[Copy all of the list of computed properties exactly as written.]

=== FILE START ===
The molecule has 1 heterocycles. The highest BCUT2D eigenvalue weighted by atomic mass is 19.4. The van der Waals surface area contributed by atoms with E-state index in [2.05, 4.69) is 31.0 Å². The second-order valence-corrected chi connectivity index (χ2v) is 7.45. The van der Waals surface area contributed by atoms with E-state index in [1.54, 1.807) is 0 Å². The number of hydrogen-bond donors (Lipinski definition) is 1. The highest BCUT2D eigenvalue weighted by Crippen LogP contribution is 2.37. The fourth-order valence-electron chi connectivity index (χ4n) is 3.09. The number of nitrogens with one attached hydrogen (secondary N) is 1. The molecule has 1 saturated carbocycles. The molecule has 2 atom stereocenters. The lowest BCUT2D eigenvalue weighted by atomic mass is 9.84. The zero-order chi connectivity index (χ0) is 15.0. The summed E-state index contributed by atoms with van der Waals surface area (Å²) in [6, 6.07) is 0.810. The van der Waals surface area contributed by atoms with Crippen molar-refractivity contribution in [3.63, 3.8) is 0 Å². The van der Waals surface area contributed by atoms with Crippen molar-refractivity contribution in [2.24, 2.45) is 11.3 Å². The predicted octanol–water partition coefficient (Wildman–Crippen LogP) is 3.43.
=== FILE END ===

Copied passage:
The molecule has 1 heterocycles. The highest BCUT2D eigenvalue weighted by atomic mass is 19.4. The van der Waals surface area contributed by atoms with E-state index in [2.05, 4.69) is 31.0 Å². The second-order valence-corrected chi connectivity index (χ2v) is 7.45. The van der Waals surface area contributed by atoms with E-state index in [1.54, 1.807) is 0 Å². The number of hydrogen-bond donors (Lipinski definition) is 1. The highest BCUT2D eigenvalue weighted by Crippen LogP contribution is 2.37. The fourth-order valence-electron chi connectivity index (χ4n) is 3.09. The number of nitrogens with one attached hydrogen (secondary N) is 1. The molecule has 1 saturated carbocycles. The molecule has 2 atom stereocenters. The lowest BCUT2D eigenvalue weighted by atomic mass is 9.84. The zero-order chi connectivity index (χ0) is 15.0. The summed E-state index contributed by atoms with van der Waals surface area (Å²) in [6, 6.07) is 0.810. The van der Waals surface area contributed by atoms with Crippen molar-refractivity contribution in [3.63, 3.8) is 0 Å². The van der Waals surface area contributed by atoms with Crippen molar-refractivity contribution in [2.24, 2.45) is 11.3 Å². The predicted octanol–water partition coefficient (Wildman–Crippen LogP) is 3.43.